Rasmussen agreed.

“It’s a lot of things you can work on,” he said. “You try to work on being in a low position so you get stronger. [There are] a lot of small things on how you can go against other guys that do it certain way, and you have to find your own way, too.”

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Their first game without Toews, against the Anaheim Ducks, was dismal. Part of that is the Ducks having some tremendous face-off guys. But Toews is the Blackhawks’ best at the dot – he’s won 60.3 percent of the time this season – so that first game without him was rough.

Here’s how things have progressed for the Blackhawks, with faceoffs won and lost and percentage, in Toews’ absence.

Opponent Wins-Losses Percent
Ducks 18-49 27 percent
Kings 21-37 36 percent
Panthers 39-35 53 percent
Devils 22-27 45 percent
Flyers 22-31 42 percent
Jets 31-27 53 percent
Coyotes 30-28 52 percent

So yes, there’s been improvement.

“I think we hold our own,” coach Joel Quenneville said. “Yan works well with our center men, they take pride in trying to be the best they can and now they’re taking some important faceoffs and some they probably haven’t taken in the past, whether they’re defensive or special-teams faceoffs. They’ve all won some important faceoffs for us at key times, too.”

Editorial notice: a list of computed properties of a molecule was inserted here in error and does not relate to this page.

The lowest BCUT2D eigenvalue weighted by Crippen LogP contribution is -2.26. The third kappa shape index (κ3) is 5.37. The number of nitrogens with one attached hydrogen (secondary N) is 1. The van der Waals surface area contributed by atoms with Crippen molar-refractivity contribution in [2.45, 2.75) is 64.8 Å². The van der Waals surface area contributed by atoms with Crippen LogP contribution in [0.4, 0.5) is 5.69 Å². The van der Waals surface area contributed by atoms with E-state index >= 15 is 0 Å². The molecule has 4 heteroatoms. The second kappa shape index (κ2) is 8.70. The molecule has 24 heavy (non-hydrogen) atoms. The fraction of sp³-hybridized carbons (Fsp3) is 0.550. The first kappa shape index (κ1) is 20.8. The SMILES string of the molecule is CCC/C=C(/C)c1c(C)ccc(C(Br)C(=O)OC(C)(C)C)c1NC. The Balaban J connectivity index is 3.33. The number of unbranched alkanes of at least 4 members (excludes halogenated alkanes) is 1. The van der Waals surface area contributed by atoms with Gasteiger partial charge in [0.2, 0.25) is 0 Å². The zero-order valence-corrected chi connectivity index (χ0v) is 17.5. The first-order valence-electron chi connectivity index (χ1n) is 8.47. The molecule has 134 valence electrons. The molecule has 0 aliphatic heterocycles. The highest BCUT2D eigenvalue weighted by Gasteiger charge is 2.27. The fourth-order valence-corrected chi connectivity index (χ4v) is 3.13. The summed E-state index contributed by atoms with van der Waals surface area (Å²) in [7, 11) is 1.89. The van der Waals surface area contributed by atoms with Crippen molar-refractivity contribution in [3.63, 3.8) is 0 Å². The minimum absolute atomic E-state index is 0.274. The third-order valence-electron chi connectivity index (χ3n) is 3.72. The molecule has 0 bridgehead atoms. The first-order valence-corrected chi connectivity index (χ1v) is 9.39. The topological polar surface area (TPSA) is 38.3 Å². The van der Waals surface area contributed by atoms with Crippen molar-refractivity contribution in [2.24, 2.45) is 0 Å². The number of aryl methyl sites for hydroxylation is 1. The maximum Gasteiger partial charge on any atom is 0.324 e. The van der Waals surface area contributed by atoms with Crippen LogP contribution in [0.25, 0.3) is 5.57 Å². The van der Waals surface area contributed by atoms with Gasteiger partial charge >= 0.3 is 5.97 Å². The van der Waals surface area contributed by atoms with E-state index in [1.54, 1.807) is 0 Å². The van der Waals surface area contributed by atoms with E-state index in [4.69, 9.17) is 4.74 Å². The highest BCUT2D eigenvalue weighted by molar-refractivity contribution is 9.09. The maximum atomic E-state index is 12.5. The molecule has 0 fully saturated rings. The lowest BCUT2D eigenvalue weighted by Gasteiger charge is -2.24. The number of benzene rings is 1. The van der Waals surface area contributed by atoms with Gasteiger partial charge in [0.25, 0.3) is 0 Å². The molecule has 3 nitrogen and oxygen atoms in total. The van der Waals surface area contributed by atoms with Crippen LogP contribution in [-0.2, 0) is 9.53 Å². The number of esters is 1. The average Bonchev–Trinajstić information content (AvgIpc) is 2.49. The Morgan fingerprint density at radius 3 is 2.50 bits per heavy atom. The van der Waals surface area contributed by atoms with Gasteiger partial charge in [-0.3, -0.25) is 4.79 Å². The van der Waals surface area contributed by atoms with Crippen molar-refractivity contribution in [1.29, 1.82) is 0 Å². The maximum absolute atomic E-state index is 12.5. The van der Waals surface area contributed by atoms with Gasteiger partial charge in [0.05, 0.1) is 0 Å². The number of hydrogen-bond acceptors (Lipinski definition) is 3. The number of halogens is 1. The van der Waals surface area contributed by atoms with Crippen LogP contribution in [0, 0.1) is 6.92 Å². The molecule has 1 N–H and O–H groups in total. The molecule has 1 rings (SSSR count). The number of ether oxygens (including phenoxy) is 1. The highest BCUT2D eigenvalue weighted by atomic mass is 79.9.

The Blackhawks have done their best filling the void left by Toews, especially on faceoffs. There’s been a lot of work put into it, especially with Perreault following practices. But the results have been there.

“We know we’d like to start with the puck, and we had a couple of tough games when Jonny went down initially,” Quenneville said. “But it’s been much better since.”

Jonathan Toews, Brent Seabrook out vs. Rangers

Jonathan Toews, Brent Seabrook out vs. Rangers

Brent Seabrook is out and Jonathan Toews will miss his eighth consecutive game when the Blackhawks host the New York Rangers on Friday night.

Seabrook suffered an upper-body injury in the second period of the Blackhawks’ 4-0 victory over the Arizona Coyotes on Tuesday night. The defenseman fell awkwardly along the boards and was down for a few moments. Coach Joel Quenneville said Seabrook is day-to-day. Quenneville added he’ll decide tomorrow who takes Seabrook’s place in the lineup.

“Seabs has played really well for us on the back end this year and we’ll definitely miss his contributions,” Quenneville said. “We’re looking for someone to step in.”

Toews is feeling better and could skate on Friday. Quenneville would not rule out the possibility of Toews returning Sunday against the Dallas Stars.

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Duncan Keith did not practice on Thursday but he’s expected to play vs. the Rangers. Scott Darling will start.

Quenneville said Corey Crawford, who had an appendectomy on Saturday, is “status quo.”

Meanwhile, Nick Schmaltz, who was assigned to Rockford over the weekend, scored two goals in the IceHogs’ 3-2 loss to the San Antonio Rampage.

“I talked to Norm (Maciver, Blackhawks assistant general manager) about his game, they were extremely happy with how he played,” Quenneville said of Schmaltz. “He scored twice and there could’ve been more.”